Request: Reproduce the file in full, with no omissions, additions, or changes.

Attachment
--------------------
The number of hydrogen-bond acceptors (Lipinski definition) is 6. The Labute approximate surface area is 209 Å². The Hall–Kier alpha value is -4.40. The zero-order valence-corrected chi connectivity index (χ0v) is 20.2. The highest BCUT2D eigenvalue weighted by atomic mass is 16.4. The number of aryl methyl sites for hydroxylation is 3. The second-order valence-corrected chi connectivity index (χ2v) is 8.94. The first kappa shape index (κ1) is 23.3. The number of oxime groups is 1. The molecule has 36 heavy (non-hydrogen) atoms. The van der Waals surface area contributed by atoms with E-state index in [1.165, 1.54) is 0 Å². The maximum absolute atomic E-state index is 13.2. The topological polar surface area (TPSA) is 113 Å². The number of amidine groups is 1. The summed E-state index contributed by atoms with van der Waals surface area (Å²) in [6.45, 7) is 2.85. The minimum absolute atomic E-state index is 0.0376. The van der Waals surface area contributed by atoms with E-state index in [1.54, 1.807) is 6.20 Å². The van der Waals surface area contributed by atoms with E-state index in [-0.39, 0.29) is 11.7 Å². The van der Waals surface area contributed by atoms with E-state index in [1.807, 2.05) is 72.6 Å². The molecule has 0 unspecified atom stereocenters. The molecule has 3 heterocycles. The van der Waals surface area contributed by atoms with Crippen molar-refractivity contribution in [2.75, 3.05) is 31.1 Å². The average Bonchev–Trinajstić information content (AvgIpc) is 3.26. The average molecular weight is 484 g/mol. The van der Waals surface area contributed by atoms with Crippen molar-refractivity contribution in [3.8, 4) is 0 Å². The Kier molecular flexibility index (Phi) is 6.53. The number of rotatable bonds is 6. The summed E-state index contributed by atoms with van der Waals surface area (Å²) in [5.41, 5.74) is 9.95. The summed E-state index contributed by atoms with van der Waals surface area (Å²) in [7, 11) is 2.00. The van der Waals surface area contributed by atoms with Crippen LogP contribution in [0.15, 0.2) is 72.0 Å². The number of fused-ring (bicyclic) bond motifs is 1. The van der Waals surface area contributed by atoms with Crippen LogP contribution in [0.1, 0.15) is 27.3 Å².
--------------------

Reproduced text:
The number of hydrogen-bond acceptors (Lipinski definition) is 6. The Labute approximate surface area is 209 Å². The Hall–Kier alpha value is -4.40. The zero-order valence-corrected chi connectivity index (χ0v) is 20.2. The highest BCUT2D eigenvalue weighted by atomic mass is 16.4. The number of aryl methyl sites for hydroxylation is 3. The second-order valence-corrected chi connectivity index (χ2v) is 8.94. The first kappa shape index (κ1) is 23.3. The number of oxime groups is 1. The molecule has 36 heavy (non-hydrogen) atoms. The van der Waals surface area contributed by atoms with E-state index in [1.165, 1.54) is 0 Å². The maximum absolute atomic E-state index is 13.2. The topological polar surface area (TPSA) is 113 Å². The number of amidine groups is 1. The summed E-state index contributed by atoms with van der Waals surface area (Å²) in [6.45, 7) is 2.85. The minimum absolute atomic E-state index is 0.0376. The van der Waals surface area contributed by atoms with E-state index in [1.54, 1.807) is 6.20 Å². The van der Waals surface area contributed by atoms with E-state index in [-0.39, 0.29) is 11.7 Å². The van der Waals surface area contributed by atoms with E-state index in [1.807, 2.05) is 72.6 Å². The molecule has 0 unspecified atom stereocenters. The molecule has 3 heterocycles. The van der Waals surface area contributed by atoms with Crippen molar-refractivity contribution in [2.75, 3.05) is 31.1 Å². The average Bonchev–Trinajstić information content (AvgIpc) is 3.26. The average molecular weight is 484 g/mol. The van der Waals surface area contributed by atoms with Crippen molar-refractivity contribution in [3.8, 4) is 0 Å². The Kier molecular flexibility index (Phi) is 6.53. The number of rotatable bonds is 6. The summed E-state index contributed by atoms with van der Waals surface area (Å²) in [5.41, 5.74) is 9.95. The summed E-state index contributed by atoms with van der Waals surface area (Å²) in [7, 11) is 2.00. The van der Waals surface area contributed by atoms with Crippen LogP contribution in [0.15, 0.2) is 72.0 Å². The number of fused-ring (bicyclic) bond motifs is 1. The van der Waals surface area contributed by atoms with Crippen LogP contribution in [0.1, 0.15) is 27.3 Å².